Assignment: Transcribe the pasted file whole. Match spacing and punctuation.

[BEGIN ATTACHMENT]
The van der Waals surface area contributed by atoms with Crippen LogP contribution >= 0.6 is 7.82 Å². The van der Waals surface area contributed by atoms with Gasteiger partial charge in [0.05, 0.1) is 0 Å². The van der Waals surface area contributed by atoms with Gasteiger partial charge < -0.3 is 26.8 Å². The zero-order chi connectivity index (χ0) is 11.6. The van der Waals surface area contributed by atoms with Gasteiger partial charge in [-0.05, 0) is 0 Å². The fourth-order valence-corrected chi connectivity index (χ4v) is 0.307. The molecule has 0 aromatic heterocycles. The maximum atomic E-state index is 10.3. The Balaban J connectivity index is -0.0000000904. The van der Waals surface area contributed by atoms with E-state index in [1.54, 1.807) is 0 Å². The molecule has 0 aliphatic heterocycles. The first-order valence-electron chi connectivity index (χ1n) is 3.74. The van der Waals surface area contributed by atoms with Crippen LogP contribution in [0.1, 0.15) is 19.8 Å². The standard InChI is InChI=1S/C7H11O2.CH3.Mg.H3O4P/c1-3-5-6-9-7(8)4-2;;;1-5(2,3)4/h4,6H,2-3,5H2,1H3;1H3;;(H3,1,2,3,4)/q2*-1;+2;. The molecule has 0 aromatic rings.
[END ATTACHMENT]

The van der Waals surface area contributed by atoms with Crippen LogP contribution >= 0.6 is 7.82 Å². The van der Waals surface area contributed by atoms with Gasteiger partial charge in [0.05, 0.1) is 0 Å². The van der Waals surface area contributed by atoms with Gasteiger partial charge < -0.3 is 26.8 Å². The zero-order chi connectivity index (χ0) is 11.6. The van der Waals surface area contributed by atoms with Gasteiger partial charge in [-0.05, 0) is 0 Å². The fourth-order valence-corrected chi connectivity index (χ4v) is 0.307. The molecule has 0 aromatic heterocycles. The maximum atomic E-state index is 10.3. The Balaban J connectivity index is -0.0000000904. The van der Waals surface area contributed by atoms with E-state index in [1.54, 1.807) is 0 Å². The molecule has 0 aliphatic heterocycles. The first-order valence-electron chi connectivity index (χ1n) is 3.74. The van der Waals surface area contributed by atoms with Crippen LogP contribution in [0.1, 0.15) is 19.8 Å². The standard InChI is InChI=1S/C7H11O2.CH3.Mg.H3O4P/c1-3-5-6-9-7(8)4-2;;;1-5(2,3)4/h4,6H,2-3,5H2,1H3;1H3;;(H3,1,2,3,4)/q2*-1;+2;. The molecule has 0 aromatic rings.